For everything else, there are rules, rituals, customs readied by the Church.The book takes you on a journey, from the Tibetan perspective, past death, to the journey, according to them, each of us is to take after our lives here.
The moment of death, of separation is a moment one would be willing to lower their self-imposed stance to ideas of other religions than Christianity and search into "other beliefs". It is in human nature to explore the unknown.
Once the book is published, it will have a circulation. Eventually the book meets its readers and by choice they read the book.
Then it becomes a go-to book for explanations outside common beliefs on death and dying.
To read it would not imply studying Mādhyamika. It appears as light reading, yet "transformative" and explanatory.
So that is how it happens: someone who read it introduces you to it.
It can have competition from the Kali cult. A typical motivation will be: "I prefer the human, don't expose me to gods!" because the church does not allow gods, idols. It's not only the content but the context playing a part as well.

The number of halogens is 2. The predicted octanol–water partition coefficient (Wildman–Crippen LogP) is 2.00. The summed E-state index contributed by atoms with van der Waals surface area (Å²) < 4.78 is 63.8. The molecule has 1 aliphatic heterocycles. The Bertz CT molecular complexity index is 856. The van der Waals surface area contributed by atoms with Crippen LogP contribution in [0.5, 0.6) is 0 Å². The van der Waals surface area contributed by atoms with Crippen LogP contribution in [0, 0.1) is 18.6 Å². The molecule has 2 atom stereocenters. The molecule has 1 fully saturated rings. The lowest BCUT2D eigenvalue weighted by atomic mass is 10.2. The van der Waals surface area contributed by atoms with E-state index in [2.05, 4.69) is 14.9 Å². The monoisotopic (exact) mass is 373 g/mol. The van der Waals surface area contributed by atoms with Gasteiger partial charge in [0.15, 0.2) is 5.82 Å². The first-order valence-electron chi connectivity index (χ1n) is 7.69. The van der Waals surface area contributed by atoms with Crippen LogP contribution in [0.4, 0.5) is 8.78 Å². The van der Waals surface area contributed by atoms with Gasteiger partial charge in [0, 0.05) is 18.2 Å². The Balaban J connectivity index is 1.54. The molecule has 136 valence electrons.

There is "The Christian Book of the Dead What do Catholics believe about the fate of the soul after death?" to give answers, but the first book already hit a spot. So that's why is popular: it caught the clergy (East and West) off the guard.
As you see, there are many books. If I were to sell one to you, which would you prefer?The central character in this story is Walter Evans-Wentz (1878-1965), an eccentric scholar and spiritual seeker from Trenton, New Jersey, who, despite not knowing the Tibetan language and never visiting the country, crafted and named The Tibetan Book of the Dead. In fact, Lopez argues, Evans-Wentz's book is much more American than Tibetan, owing a greater debt to Theosophy and Madame Blavatsky than to the lamas of the Land of Snows. Indeed, Lopez suggests that the book's perennial appeal stems not only from its origins in magical and mysterious Tibet, but also from the way Evans-Wentz translated the text into the language of a very American spirituality.